We’ve all heard Lord Avon’s famous quote that power corrupts, absolute power corrupts absolutely. That Gage has his hands on absolute power and hasn’t rewritten existence to suit himself is remarkable. After all, he could have cured himself of leukemia in little more than a moments time.
On the other hand, this all could be his fault ;).
The thing that scares Gage the most is this stuff getting out. Letting himself die from leukemia is a small price to pay to make sure that an ‘unexplainable’ cure doesn’t get investigated.
But…since he is now running on Cobalt…..he is no longer Dying of Leukemia.
Exactly. We’ve got a chapter end coming up here in a little bit. Immediately thereafter, we’re going to be picking up with Clarence and Ena again.
I’m so confused, but I can’t stop reading! Seriously, this is a really good webcomic. Now I just need to wade through the backlog that I haven’t read yet.
I’m glad you like it, and I hope you keep reading it.
The good professor still sems to be getting an attitude, though – he’s got the world by the balls and he knows it. That’s going to change anyone’s approach to problem-solving, no matter how ethical or honorable. for example, if he used memetics and info war as tools to change things? If those tools don’t work, he’s *always* got a back-up plan. iow, he’s confident. The only doubt would be in his own motives – ‘Am I doing the right things for the right reasons?’ ‘Have I surrounded myself with ‘yes men’?’ It’s an interesting dilemma from that perspective. It’s a much deeper philosophical and ethical situation than some might realize. For example, a socio-path would jump at the same opportunity, no matter the cost to anyone or anything else, while an ethical man would hesitate to take on such a responsibility…and cointinually question his own motivation for doing so, not in doubt of himself or his abilities, but as an ongoing gut-check.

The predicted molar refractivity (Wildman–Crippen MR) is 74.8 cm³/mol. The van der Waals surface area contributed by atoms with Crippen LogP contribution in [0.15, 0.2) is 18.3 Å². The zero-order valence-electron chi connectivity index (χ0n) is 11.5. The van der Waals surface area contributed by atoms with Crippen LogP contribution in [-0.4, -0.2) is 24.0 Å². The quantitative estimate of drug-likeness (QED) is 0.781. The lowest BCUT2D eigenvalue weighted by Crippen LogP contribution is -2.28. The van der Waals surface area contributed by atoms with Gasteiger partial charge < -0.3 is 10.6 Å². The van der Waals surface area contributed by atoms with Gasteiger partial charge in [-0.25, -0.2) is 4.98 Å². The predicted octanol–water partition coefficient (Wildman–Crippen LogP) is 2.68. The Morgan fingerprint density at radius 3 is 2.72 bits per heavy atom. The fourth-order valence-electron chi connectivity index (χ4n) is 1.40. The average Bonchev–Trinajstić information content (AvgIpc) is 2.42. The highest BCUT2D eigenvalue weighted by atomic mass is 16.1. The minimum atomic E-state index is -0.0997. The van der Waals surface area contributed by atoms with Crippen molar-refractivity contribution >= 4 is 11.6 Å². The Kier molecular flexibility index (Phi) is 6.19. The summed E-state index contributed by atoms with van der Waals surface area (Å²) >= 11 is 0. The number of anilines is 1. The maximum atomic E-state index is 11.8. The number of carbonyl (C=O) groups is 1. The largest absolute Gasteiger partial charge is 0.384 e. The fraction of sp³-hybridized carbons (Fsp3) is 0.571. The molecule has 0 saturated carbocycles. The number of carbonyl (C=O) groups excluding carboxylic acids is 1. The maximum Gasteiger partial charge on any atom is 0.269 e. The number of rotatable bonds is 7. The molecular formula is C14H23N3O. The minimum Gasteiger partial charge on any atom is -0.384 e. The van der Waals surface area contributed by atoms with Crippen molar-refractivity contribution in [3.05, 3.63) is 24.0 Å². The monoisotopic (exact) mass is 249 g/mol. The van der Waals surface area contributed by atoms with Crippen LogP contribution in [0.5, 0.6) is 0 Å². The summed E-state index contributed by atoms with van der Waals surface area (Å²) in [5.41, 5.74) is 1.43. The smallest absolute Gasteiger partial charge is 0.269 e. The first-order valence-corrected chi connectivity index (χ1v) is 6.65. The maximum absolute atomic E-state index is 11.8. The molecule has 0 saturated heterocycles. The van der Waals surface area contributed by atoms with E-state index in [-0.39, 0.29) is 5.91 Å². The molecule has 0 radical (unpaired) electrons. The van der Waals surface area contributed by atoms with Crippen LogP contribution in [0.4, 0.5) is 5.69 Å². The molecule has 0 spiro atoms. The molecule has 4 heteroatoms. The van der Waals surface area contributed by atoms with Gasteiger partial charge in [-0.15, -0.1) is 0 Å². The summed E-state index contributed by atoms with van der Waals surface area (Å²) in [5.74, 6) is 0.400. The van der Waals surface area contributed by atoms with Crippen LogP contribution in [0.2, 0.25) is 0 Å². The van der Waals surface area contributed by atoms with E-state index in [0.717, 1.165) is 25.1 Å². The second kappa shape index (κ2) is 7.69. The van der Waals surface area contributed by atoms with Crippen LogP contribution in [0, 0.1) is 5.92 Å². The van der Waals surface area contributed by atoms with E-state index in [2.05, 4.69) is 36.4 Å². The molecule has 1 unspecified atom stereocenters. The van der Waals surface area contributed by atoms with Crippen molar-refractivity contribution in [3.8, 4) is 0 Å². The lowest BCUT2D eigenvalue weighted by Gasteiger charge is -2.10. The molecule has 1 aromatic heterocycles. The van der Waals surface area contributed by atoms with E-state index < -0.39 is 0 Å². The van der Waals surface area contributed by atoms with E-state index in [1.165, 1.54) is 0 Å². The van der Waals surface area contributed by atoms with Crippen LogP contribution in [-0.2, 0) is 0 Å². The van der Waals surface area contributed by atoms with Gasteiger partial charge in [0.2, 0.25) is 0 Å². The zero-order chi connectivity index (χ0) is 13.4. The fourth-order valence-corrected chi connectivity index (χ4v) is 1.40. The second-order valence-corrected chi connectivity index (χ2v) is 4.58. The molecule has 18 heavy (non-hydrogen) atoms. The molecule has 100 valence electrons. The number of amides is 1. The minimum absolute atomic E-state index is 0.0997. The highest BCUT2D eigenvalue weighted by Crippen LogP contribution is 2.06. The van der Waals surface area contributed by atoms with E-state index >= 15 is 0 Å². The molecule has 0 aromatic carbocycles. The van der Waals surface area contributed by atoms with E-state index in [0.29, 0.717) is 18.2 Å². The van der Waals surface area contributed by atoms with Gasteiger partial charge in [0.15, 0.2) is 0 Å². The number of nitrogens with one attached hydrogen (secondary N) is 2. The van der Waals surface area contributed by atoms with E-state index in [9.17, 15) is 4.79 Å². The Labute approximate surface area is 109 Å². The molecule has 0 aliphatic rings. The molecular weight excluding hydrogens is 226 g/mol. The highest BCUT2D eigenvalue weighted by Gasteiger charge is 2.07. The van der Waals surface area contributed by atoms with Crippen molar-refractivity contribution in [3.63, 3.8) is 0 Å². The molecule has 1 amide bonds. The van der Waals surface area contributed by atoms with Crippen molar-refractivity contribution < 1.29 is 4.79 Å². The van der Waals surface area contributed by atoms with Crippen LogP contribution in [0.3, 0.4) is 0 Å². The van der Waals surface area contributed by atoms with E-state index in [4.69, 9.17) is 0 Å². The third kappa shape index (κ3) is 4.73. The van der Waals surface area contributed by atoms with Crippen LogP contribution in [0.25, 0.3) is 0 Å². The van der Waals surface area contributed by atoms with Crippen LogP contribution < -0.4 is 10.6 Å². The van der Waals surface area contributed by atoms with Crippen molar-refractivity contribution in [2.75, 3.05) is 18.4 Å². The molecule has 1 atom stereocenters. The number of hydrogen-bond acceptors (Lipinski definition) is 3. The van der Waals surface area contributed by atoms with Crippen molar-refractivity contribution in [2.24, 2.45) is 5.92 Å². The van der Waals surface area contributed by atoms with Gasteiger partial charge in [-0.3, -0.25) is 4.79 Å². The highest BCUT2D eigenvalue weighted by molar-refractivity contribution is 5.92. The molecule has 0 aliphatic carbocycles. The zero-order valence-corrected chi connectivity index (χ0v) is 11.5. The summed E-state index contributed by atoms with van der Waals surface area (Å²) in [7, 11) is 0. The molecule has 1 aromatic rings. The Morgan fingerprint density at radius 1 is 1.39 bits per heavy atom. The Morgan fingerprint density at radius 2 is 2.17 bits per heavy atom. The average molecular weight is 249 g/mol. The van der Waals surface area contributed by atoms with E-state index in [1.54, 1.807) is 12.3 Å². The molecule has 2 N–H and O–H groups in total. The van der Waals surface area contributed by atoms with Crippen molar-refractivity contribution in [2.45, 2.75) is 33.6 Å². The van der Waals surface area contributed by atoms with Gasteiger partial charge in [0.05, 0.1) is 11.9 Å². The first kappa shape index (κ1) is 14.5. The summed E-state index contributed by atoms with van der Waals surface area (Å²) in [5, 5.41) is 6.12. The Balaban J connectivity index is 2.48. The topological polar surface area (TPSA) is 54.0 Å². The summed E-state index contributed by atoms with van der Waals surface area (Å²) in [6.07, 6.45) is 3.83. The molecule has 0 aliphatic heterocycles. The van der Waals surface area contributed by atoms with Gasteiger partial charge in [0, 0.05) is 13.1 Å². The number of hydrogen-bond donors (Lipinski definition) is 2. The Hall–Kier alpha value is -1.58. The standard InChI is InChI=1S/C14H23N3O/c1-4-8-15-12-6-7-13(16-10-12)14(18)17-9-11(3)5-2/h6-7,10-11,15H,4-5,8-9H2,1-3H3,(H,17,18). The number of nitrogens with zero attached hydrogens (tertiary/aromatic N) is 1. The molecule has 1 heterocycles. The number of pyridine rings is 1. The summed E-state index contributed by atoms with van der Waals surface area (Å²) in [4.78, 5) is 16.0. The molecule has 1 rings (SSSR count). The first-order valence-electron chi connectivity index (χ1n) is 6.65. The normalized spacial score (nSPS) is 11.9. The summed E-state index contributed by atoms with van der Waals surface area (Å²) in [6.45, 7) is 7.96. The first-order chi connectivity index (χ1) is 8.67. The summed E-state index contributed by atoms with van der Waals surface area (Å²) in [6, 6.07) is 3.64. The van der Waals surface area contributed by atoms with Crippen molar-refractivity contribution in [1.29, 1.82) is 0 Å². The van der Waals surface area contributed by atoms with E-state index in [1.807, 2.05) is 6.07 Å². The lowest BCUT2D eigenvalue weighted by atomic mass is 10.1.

An interesting little twist, James. Thought provoking.
I’ve been thinking a great deal about the good professor recently. And we’ll be spending a good deal of time with him (and about him) in the next section.
Why does Cobalt not remove the Tower Transmitter?
Why would it?
First of all, we don`t know if whoever invented Cobalt even knew about it (probably not).
Second the kurshid were fighting a war against the deep scaled ones, not the towers, so why bother with it.
And third the kurshid might have been the ones who build the towers (though I think those came before the kurshid), so why remove the markers, if you put them there yourself?
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